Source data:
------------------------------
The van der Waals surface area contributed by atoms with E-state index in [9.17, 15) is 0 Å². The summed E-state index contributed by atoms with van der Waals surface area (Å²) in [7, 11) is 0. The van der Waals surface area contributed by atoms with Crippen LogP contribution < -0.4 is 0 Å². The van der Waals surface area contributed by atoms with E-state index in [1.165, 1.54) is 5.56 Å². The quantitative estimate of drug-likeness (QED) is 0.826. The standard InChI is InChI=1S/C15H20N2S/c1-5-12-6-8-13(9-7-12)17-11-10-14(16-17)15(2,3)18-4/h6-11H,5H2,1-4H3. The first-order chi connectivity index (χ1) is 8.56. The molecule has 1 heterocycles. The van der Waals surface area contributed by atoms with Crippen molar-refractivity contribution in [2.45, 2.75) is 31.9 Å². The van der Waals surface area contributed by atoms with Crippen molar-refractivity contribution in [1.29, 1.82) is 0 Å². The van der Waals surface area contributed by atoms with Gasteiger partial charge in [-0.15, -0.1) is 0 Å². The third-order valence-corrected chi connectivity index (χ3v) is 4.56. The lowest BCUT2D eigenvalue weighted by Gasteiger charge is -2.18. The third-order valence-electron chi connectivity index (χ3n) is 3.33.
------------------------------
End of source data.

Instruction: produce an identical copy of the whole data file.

The van der Waals surface area contributed by atoms with E-state index in [9.17, 15) is 0 Å². The summed E-state index contributed by atoms with van der Waals surface area (Å²) in [7, 11) is 0. The van der Waals surface area contributed by atoms with Crippen LogP contribution < -0.4 is 0 Å². The van der Waals surface area contributed by atoms with E-state index in [1.165, 1.54) is 5.56 Å². The quantitative estimate of drug-likeness (QED) is 0.826. The standard InChI is InChI=1S/C15H20N2S/c1-5-12-6-8-13(9-7-12)17-11-10-14(16-17)15(2,3)18-4/h6-11H,5H2,1-4H3. The first-order chi connectivity index (χ1) is 8.56. The molecule has 1 heterocycles. The van der Waals surface area contributed by atoms with Crippen molar-refractivity contribution in [2.45, 2.75) is 31.9 Å². The van der Waals surface area contributed by atoms with Crippen molar-refractivity contribution in [1.29, 1.82) is 0 Å². The van der Waals surface area contributed by atoms with Gasteiger partial charge in [-0.15, -0.1) is 0 Å². The third-order valence-corrected chi connectivity index (χ3v) is 4.56. The lowest BCUT2D eigenvalue weighted by Gasteiger charge is -2.18. The third-order valence-electron chi connectivity index (χ3n) is 3.33.